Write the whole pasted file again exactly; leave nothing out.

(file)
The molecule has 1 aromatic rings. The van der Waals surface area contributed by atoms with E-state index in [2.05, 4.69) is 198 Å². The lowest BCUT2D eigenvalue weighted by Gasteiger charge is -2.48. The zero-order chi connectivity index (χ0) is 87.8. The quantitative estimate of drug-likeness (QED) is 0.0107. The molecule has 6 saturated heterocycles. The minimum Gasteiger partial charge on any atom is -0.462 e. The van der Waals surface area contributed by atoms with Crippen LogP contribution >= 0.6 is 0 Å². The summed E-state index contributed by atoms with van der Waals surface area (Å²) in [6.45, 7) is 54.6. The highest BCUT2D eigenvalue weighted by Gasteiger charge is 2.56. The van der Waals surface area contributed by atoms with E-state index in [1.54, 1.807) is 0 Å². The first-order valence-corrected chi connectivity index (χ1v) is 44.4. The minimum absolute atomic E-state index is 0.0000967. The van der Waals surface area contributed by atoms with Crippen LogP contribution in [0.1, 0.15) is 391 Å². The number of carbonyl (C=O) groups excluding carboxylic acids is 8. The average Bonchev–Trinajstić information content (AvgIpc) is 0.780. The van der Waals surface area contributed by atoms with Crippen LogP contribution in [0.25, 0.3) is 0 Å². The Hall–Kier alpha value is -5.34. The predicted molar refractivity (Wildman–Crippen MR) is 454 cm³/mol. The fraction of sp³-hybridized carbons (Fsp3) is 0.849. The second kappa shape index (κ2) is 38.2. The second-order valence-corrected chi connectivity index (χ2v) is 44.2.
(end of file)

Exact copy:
The molecule has 1 aromatic rings. The van der Waals surface area contributed by atoms with E-state index in [2.05, 4.69) is 198 Å². The lowest BCUT2D eigenvalue weighted by Gasteiger charge is -2.48. The zero-order chi connectivity index (χ0) is 87.8. The quantitative estimate of drug-likeness (QED) is 0.0107. The molecule has 6 saturated heterocycles. The minimum Gasteiger partial charge on any atom is -0.462 e. The van der Waals surface area contributed by atoms with Crippen LogP contribution >= 0.6 is 0 Å². The summed E-state index contributed by atoms with van der Waals surface area (Å²) in [6.45, 7) is 54.6. The highest BCUT2D eigenvalue weighted by Gasteiger charge is 2.56. The van der Waals surface area contributed by atoms with E-state index in [1.54, 1.807) is 0 Å². The first-order valence-corrected chi connectivity index (χ1v) is 44.4. The minimum absolute atomic E-state index is 0.0000967. The van der Waals surface area contributed by atoms with Crippen LogP contribution in [0.1, 0.15) is 391 Å². The number of carbonyl (C=O) groups excluding carboxylic acids is 8. The average Bonchev–Trinajstić information content (AvgIpc) is 0.780. The van der Waals surface area contributed by atoms with Crippen LogP contribution in [0.25, 0.3) is 0 Å². The Hall–Kier alpha value is -5.34. The predicted molar refractivity (Wildman–Crippen MR) is 454 cm³/mol. The fraction of sp³-hybridized carbons (Fsp3) is 0.849. The second kappa shape index (κ2) is 38.2. The second-order valence-corrected chi connectivity index (χ2v) is 44.2.